Visiting students and participants at the UKZN Colloquium on Indigenous Knowledge Systems.

US Students Visit UKZN for Colloquium on Indigenous Knowledge Systems

UKZN was recently home to students from the United States of America who were attending a colloquium on the role of Indigenous Knowledge Systems (IKS) in Transformative Sustainable Development.

The colloquium was hosted on the Westville campus by the Department of Science and Technology (DST) – National Research Foundation (NRF) Centre in Indigenous Knowledge Systems (CIKS)

The students were from academic streams including biomedicine, information and communication technology, art, international law, engineering and education.

The IKS lecture series was managed by Associate Professor Liza Weinstein, Director of Graduate Studies in the Department of Sociology and Anthropology at the Northeastern University in Boston, USA.

CIKS Director, Professor Hassan Kaya, briefed students on social engineering in South Africa during apartheid, while exploring South Africa’s turbulent history including the Group Areas Act. Within the context of the post-apartheid era, Kaya highlighted the CIKS Triple Heritage initiative which seeks to promote social cohesion and human understanding in culturally diverse KwaZulu-Natal. The project is a joint collaboration with the eThekwini Municipality.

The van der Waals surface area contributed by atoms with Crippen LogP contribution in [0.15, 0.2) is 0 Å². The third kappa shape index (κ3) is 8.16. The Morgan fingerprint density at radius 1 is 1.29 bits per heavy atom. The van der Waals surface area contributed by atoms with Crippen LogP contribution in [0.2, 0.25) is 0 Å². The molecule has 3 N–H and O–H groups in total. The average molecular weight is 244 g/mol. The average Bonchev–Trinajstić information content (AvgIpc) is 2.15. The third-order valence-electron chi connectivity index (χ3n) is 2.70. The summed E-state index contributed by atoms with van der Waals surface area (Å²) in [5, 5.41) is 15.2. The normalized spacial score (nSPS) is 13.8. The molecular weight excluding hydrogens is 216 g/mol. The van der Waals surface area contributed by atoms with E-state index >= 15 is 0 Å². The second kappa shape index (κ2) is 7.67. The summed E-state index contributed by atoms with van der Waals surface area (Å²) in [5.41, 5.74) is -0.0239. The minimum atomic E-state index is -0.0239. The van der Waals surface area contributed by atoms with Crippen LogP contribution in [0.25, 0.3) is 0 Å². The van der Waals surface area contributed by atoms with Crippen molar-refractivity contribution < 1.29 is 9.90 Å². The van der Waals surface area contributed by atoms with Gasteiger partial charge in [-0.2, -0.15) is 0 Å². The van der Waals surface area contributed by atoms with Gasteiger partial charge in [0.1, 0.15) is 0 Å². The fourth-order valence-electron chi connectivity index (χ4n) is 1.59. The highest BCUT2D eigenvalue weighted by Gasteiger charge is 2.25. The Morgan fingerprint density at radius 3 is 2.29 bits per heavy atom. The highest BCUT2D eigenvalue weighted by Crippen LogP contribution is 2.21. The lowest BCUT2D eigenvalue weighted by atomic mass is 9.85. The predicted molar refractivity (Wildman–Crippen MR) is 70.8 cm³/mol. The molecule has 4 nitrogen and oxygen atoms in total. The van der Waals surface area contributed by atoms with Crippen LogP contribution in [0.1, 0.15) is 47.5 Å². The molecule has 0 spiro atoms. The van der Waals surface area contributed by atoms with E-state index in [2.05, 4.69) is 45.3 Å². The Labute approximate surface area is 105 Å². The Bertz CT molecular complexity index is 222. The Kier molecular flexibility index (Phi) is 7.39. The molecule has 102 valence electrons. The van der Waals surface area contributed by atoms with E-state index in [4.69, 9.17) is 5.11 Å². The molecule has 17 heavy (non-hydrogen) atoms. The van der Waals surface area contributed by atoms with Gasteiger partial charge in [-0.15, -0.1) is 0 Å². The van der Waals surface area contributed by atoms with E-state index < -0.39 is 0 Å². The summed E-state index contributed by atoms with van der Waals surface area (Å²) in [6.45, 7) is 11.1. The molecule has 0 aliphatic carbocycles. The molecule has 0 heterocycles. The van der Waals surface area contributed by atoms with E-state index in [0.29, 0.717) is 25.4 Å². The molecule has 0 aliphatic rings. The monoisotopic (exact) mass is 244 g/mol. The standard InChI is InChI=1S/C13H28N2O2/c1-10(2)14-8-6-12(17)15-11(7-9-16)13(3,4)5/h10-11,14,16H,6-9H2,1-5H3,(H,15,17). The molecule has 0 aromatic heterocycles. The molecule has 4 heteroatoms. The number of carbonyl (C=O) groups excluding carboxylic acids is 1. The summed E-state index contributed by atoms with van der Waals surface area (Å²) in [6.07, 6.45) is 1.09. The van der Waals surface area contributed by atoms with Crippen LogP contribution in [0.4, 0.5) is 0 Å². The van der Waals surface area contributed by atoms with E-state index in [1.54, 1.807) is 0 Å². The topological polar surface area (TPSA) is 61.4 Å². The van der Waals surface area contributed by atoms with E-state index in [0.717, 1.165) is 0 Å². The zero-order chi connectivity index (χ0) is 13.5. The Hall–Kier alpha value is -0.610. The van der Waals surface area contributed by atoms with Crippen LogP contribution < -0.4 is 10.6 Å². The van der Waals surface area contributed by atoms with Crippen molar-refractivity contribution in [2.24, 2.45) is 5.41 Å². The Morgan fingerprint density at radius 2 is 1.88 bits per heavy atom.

Kaya also spoke onThe Integration of Indigenous Knowledge Systems into the Urban Organic Farming Value Chain for Sustainable Livelihood in the eThekwini Municipality. He said there is growing recognition in South Africa that ‘agriculture still holds the key in maintaining food security, nutrition and the alleviation of poverty’. He said the Value Proposition of Urban Organic Farming was that it‘provides income generation for an urban population with low skills and little capital, especially the unemployed youth and women as well as for people with little mobility including women with children and the elderly’.

‘The integration of IKS in the urban organic farming value chain promotes an integrated approach to farming in an urban environment. This involves mixed cropping, animal husbandry, aquaculture, urban beekeeping and horticulture for subsistence, income generation and job creation. The planting of trees, orchards and grasses mitigate against disaster risk areas such as steep slopes, flood plains and wet lands,’ he said.

UKZN’s Ms Sinqobile Mabuza gave the international students a snapshot of the CIKS Special Online Collection which provides IKS reference materials to support research, teaching, learning and community engagement to the global research community.

CIKS Research Manager, Dr Mayashree Chinsamy, outlined IKS Research Exchange Programmes and invited the students to apply to be involved in programmes of interest to them.

Students provided feedback on their conceptualisation of IKS based on the lecture and highlighted the key messages including the complementarity of knowledge systems, economic implications of marginalisation of indigenous ways of knowing and value systems in policy and governance as well as the holistic and multi-transdisciplinary nature of IKS.

Words: Raylene Captain-Hasthibeer

Photograph: Albert Hirasen